Theft or Fraud: Insurance policies’ different treatment
In 2017, in its judgment, 6916643 Canada inc. c. Intact, compagnie d’assurances,1 the Court of Appeal reaffirmed the state of law with respect to insurance coverage in fraud cases.
In October 2013, the company Toiles Ste-Monique (“Toiles”) agreed to sell several temporary shelters to Mr. Denis St. Pierre, an individual with whom Toiles had never done business with. Mr. St. Pierre committed to send a deliveryman to retrieve his order once ready and to pay with a certified cheque. On the delivery day, a Mr. Guzman arrived in the early evening to take delivery of the goods and paid with a certified cheque signed by Mr. St-Pierre. The cheque turned out to be fraudulent.
Following this incident, Toiles brought an action against Mr. Guzman for goods sold and delivered, but unpaid. Toiles also sued Intact Insurance (“Intact”), its insurer at the time of the incident, demanding compensation for the herein-mentioned loss.
THE FIRST INSTANCE JUDGMENT
The first instance judgment2 was rendered in March 2017. As of the date of the hearing in January 2017, Toiles had neither recovered its goods nor had been paid.
The first defendant’s liability, Mr. Guzman, was rapidly excluded. The court held that Toiles had not met its burden of proving that Mr. Guzman was the actual purchaser of the goods. Raising the absence of a legal relationship, the Court dismissed this charge.
With respect to the head of damages against Intact, the court had to rule on whether Toiles’s loss was covered by its insurance contract or not. Toiles alleged that its insurance policy covered the loss and that Intact had to compensate it for the lost amount. Toiles claimed to have been a victim of theft, since the concept of fraud is included in the act of theft. Intact, on the other hand, denied coverage, alleging that the insured had voluntarily surrendered the goods.
Toiles’s insurance contract covered, amongst other things, goods linked to its activities and located at specified sites. Subject to exceptions, Toiles’ insurance policy covered all risks of direct loss or damage to insured goods. The contract did not specify any definition of theft or fraud, so the Court relied on the Criminal Code’s definitions, found respectively in sections 322 and 380. By doing so, the Court concluded that the difference between the two offences lays in the victim’s will to surrender the good in question.
Referring back to the facts, in exchange for an NSF cheque, Toiles voluntarily surrendered the merchandise. According to the Court, the company was, therefore, a victim of fraud rather than a victim of theft since Toiles did not lose the goods as such, but rather their unpaid value. Yet, an analysis of the insurance policy showed that losing a sum of money was not a peril directly connected to the insured goods, the money itself being specifically excluded from the insurance policy coverage.
Further, the Court discussed the case-law cited by the two parties. The Court excluded judgments where the demanding party had suffered a theft, judgments that dealt with insurance policies containing substantially different clauses, and judgments where the Court did not agree with the legal classification of theft. Based on the Court of Appeal’s ruling in Commerce & Industry (see below), the Court also dismissed the case against Intact.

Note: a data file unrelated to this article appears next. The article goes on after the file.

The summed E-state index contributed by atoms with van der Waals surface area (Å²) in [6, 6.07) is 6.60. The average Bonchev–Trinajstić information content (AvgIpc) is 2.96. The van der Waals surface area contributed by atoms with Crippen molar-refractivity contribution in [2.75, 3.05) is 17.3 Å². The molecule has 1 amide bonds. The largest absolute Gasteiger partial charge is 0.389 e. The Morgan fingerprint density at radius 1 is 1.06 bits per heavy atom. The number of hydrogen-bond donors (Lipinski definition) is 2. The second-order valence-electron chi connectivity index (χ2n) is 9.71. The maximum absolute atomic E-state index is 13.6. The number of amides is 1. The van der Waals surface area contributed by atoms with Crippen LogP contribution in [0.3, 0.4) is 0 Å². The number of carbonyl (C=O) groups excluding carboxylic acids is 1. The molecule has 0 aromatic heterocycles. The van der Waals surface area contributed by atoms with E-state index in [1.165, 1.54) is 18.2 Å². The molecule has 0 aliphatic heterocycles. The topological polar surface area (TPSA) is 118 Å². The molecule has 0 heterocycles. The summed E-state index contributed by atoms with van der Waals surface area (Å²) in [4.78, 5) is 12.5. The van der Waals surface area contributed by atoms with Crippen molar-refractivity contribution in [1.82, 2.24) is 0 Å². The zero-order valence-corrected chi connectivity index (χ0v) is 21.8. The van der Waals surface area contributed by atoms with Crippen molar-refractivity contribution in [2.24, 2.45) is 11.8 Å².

THE COURT OF APPEAL’S JUDGMENT
Rejecting the argument that there is a legal controversy over the insured’s right to compensation from the insurer as a result of fraud, the Court of Appeal dismissed Toiles’s request for leave to appeal the judgment at first instance. The Court considered Commerce & Industry to be a leading case. The Court decided that the original trial judge was correct in following this ruling and affirmed that the state of law was that which was set out in the ruling.
THE IMPORTANCE OF PROPERLY ANALYZING THE CLAUSES IN THE CONTRACT
In conclusion, although theft and fraud may be seen as two similar offences due to their consequences, the compensation an insurer is bound to pay may differ substantially. This results particularly from the fact that, in the event of fraud, it is not the goods themselves that constitute the loss—as would be the case when a theft occurs—but rather, their unpaid value. In this context, an in-depth analysis of the insurance policy’s clauses is required to determine whether the loss suffered is covered by the insurance policyand whether it should be compensated.
THE COURT OF APPEAL’S JUDGMENT IN COMMERCE & INDUSTRY3
In this similar case, a company delivered the goods in exchange for a certified cheque that turned out to be fraudulent. Despite the company’s demand to obtain compensation, the insurance company refused, alleging that the loss was not covered by the insurance policy.
The first instance judgment, which ruled in favour of the insured, was overturned by the Court of Appeal. The Court deemed that the insurance policy did not cover the financial loss. The policy covered “all risks of direct physical loss or damage” and protected the company in the event of physical damage caused to property located at a specific site. However, in this case, as in our herebefore-discussed judgment, the company had freely consented to hand the goods over to the purchaser and therefore had not been a victim of theft. The company therefore did not suffer any “direct physical loss or damage”. Considering the loss represented the unpaid value of the goods sold, the loss was not covered under the insurance policy.
1. 6916643 Canada inc. c. Intact, compagnie d’assurances, 2017 QCCA 660.
2. 6916643 Canada inc. c. Santos Guzman, 2017 QCCQ 4242.
3. Commerce & Industry Insurance company of Canada c. Giovanni Management Ltd, AZ-85011108 (C.A.).
By Me Chloé Goutal, Attorney at Law with Gilbert Simard Tremblay LLP